The Emek Bracha uses a similar sevara to explain the shiur of shofar. The gemara tells us that a shofar must be big enough to be held in one hand with the ends seen sticking out slightly, which poskim explain is equivalent to a tefach. It seems that it suffices to measure using the smaller tefach shiur in this case, even though the mitzvah of shofar is d’oraysa. Why do we not require the stricter measure? The Emek Bracha again explains that the shiur of shofar is not a quantitative measure, but is a quality of the object, i.e. a horn slightly larger than the hand, and therefore quantitative stringencies do not apply.

Monday, August 27, 2007

chinuch and chumra

In an earlier post I raised the question of whether one should teach a child chumros, or wait until the kid gets older and either picks up the practices independently or can at least appreciate them better. I found in Shu”t Ad Nidbiru (vol 14 #33) that R’ Binyamin Zilber was asked this question in the context of a tefillin shayla. The Satmar Rebbe’s opinion apparently is that a lefty should put tefillin (after fulfilling the mitzvah by putting them on his right hand) on his left hand (like righty’s do) based on an AR”I – a chumra not brought in other poskim. A father asked whether he should teach this chumra to his lefty son who was near bar mitzvah, or wait until the child was more mature. Unfortunately for my purpose R’ Zilber spends the majority of the tshuvah disagreeing with the whole chumra, but in the last paragraph he writes that if a chumra is valid a child should keep it from bar mitzvah.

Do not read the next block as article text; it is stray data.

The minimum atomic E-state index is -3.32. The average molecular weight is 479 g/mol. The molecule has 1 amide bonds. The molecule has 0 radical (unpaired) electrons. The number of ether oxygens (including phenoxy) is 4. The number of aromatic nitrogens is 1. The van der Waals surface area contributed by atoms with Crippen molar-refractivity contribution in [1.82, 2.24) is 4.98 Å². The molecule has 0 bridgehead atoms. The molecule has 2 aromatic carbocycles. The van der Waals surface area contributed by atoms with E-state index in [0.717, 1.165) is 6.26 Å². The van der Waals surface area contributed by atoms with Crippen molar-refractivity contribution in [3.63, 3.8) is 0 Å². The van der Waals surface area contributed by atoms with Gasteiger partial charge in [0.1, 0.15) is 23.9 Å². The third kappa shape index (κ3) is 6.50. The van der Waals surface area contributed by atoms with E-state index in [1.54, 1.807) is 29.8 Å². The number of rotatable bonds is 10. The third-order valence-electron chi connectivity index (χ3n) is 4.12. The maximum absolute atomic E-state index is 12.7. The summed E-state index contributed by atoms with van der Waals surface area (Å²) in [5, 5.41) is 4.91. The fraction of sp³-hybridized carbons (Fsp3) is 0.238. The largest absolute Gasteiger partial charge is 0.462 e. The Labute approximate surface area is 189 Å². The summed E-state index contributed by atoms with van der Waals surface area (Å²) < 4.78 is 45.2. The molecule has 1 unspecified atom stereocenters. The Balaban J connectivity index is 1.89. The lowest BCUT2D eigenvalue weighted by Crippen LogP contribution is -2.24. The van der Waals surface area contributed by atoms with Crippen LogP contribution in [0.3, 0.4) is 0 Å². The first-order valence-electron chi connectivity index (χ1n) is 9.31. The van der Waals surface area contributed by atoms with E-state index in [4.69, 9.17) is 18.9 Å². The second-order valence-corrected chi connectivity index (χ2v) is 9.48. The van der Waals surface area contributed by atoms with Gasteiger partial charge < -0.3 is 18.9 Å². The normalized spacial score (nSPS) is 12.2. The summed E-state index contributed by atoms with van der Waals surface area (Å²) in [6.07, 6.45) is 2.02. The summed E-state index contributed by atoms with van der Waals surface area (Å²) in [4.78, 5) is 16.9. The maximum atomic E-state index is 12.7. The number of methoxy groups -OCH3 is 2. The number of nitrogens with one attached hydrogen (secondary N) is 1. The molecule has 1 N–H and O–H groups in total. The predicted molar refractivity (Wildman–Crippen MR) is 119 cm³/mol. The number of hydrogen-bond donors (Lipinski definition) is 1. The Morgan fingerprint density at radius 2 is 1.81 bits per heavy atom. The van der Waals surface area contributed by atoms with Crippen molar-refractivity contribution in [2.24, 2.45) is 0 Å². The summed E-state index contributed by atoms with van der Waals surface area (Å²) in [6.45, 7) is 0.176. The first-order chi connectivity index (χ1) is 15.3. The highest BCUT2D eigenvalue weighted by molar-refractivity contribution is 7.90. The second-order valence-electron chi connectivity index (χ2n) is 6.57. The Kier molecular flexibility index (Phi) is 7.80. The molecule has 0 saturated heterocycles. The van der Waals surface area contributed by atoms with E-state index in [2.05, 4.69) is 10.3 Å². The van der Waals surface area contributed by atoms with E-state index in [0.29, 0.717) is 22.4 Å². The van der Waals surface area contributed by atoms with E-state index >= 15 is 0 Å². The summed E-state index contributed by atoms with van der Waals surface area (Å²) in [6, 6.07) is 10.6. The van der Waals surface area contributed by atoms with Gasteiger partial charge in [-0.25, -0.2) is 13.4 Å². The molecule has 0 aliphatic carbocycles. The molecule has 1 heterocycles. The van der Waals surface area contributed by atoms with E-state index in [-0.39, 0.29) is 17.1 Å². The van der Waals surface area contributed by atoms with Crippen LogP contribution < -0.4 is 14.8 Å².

Friday, August 24, 2007

recommendation for book to learn hebrew

When my son learns mishnayos he uses the English Kehati series, which he has gotten comfortable with, but I am not very happy with that. One of the big differences between my girls’ school’s curriculum and my son’s school is that the girls learn Hebrew fairly well, i.e. they can take any pasuk in chumash and identify the shorashim of words, otiyot shimuch, etc., translate the words, and manage to speak and write a fairly understandable Hebrew. The girls’ school tries to teach ivrit b’ivrit but in chumash will do English translation for harder words; they also learn some grammar and are occasionally assigned “chiburim” to write. My son’s school half-heartedly uses the Lashon haTorah workbook series which my son admits to not pay attention to. They translate only into English, none of the Rebbeim speak Hebrew, and certainly none of the boys could engage in any conversational Hebrew. The result is that my son is chained to English crutches for his learning. Can anyone out there recommend a Hebrew workbook, audio program, or something that can jumpstart his learning and understanding Hebrew?